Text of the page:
TYPICALLY, we judge people based on our perception of what right or wrong is. Categorised by our human standards. Because if one thing is bad for me, how can it possibly be good for another? We are called to hold each other, as Christians to a certain standard, but for some reason, we use that as a measure of “how Christian” another person is. Instead of adhering to God’s standard, we use ourselves as the ruler, how Christian are you compared to me?
A man gets into an accident and is brought into the emergency room with a woman. He’s had to have numerous emergency procedures performed since he’s arrived at the ER and now needs surgery. His wife must sign off on the surgery immediately or he dies, so the doctors ask the lady if she’ll sign off. She’s not his wife. A call is made to his wife, who comes in believing he was out of town. She walks into the room he’s in and sees his mistress sitting at his side. She could refuse to sign off on his surgery, and relegate him to a life of paralysis. Or she can look past it, sign the papers and allow him the life-saving surgery. She signs it. Not immediately, but she does.
I’m sure many people, myself and aforementioned woman included, would have seriously thought about the other option. Leave him to his mistress and let her care for him in his paraplegic state. How can she let him be saved? He cheated. He’s a good for nothing. However my thinking that pretty much goes against the fundamental principle we’re taught as Christians.
“A new commandment I give unto you, that ye love one another; as I have loved you, that ye also love one another.” – John 13:34
If Jesus said it twice, it must be very important.
Always act in love. Granted, it isn’t the easiest thing to do, but if it were easy everybody and their grandmother would be doing it. Acting in love also means thinking in love, because that’s where our actions are conceived, before they are birthed. Ergo, our judgements sometimes lead to an ill disposition towards a person we don’t believe is “proper Christian”.
In the Bible, many people are excused for a variety of things and I’m slowly realising we are not all meant to live this Christian walk the same way. Here’s the relation to Samson: He wasn’t allowed to cut his hair. Ever. This was decided before he was even born. If all men in present-day Christiandom followed the same rules, beardgang wouldn’t be as exclusive as it is. There are numerous other men in the Bible that God loved and used who were allowed to cut their hair. It’s hard when God has things He would like you, as an individual, to refrain from, but you’re constantly comparing these things to someone else’s things. Why must I not drink any alcohol, but madam over there who sits next to me in church can pop bottles freely? Wait, I can go clubbing and still have a relationship with God, but Maame and her friends cannot? Why does the well-known womaniser get to find a good woman and settle down and the other good men are still in search of a good thing?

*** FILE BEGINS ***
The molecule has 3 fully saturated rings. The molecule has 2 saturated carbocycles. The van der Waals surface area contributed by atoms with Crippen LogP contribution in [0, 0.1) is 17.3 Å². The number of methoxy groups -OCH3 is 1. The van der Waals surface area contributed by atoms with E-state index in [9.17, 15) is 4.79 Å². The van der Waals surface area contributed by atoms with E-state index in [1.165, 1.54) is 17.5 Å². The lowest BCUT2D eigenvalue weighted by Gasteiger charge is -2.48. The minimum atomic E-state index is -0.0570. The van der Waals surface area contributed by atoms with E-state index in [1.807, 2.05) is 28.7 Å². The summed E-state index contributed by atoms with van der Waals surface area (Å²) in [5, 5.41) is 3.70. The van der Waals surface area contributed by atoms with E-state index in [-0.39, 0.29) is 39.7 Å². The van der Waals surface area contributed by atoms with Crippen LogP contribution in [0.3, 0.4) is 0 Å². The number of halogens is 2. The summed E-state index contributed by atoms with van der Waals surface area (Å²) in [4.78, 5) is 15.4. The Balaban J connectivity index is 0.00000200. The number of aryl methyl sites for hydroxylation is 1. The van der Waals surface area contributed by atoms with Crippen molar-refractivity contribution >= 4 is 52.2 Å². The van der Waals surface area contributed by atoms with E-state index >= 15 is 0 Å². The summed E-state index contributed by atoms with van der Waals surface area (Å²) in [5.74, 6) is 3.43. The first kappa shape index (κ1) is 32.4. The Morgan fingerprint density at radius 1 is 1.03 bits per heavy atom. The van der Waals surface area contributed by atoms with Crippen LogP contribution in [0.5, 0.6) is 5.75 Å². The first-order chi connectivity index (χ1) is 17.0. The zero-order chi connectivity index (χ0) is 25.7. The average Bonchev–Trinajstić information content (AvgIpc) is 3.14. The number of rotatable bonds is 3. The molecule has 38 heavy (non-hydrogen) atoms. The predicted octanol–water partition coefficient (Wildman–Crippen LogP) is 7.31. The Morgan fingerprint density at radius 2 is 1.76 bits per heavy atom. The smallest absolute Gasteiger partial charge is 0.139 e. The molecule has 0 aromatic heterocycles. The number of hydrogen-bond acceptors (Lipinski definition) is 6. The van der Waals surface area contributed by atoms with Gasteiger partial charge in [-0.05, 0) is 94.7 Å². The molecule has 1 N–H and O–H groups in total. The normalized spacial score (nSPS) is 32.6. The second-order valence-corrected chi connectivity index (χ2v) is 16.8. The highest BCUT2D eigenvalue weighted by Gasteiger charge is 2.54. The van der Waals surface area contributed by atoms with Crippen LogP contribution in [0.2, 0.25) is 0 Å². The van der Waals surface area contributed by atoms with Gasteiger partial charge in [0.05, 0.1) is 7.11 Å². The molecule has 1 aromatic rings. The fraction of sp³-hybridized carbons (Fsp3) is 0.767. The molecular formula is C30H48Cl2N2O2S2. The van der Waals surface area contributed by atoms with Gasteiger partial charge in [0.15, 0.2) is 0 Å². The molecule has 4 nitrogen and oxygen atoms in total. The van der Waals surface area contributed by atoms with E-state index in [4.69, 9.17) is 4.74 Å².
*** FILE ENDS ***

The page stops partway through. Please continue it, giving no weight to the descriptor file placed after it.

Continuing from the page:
Because our destinies are (usually) exclusive of each other.
The things everyone is struggling with and fighting for are entirely different from the ones I am. Our methods are different. Our dreams are different. Our demons are different. Yes, we’re all attempting to be more like Jesus Christ, but in that attempt there are aspects of my life that need pruning and aspects of yours that are already well-pruned.
Two girls who have equally amazing relationships with God may differ in the fact that one has had sex before marriage and the other is saving herself. The one saving herself is no better than the one who has had sex or vice versa. For the virgin, saving herself means something entirely different to her than to her friend. And God understands that. God is not elevating the virgin for her choice anymore than her friend is being demoted for hers.
Let me clarify that I’m not endorsing an excuse to go and find every possible vice and engage in it under the pretext of “but God will understand”. It’s really just a reminder that we’re all fighting different things. I can’t judge the person who comes to church dressed in less-than-stellar clothes instead of a suit as if I knew what the struggle was for them to get clothes to wear at all. I’ve heard of the idea of presenting yourself in the best possible light to God, as a sign of respect. While that makes sense, it also makes equal sense that my possible best may be these less-than-stellar clothes, because I do not own a suit. No one should be looked down upon because of that.
Yes, there are guidelines we are all supposed to follow. And we must hold each other accountable to following these guidelines. However, we should also remember our human nature and attempt to refrain from judging other people because they do not Christian like us. As if you’re the Christianest of Christians.
Our judgements are not always overt. Sometimes it’s altering the things you think about, the way you speak or how you carry yourself. Sometimes it’s something intangible that cannot even be explained, but it’s usually something. It’s in the carpenter nature of Jesus Christ to prune you. As we’re being pruned, like plants in a garden, I’m learning to remember they aren’t all cut the same way.
In the mean time, let me stop judging this girl who is wearing underwear and claiming it’s a skirt. What? I’m aware there are aspects of my life that are not tres bien. But I said I was still learning. Slowly, but ever so surely.
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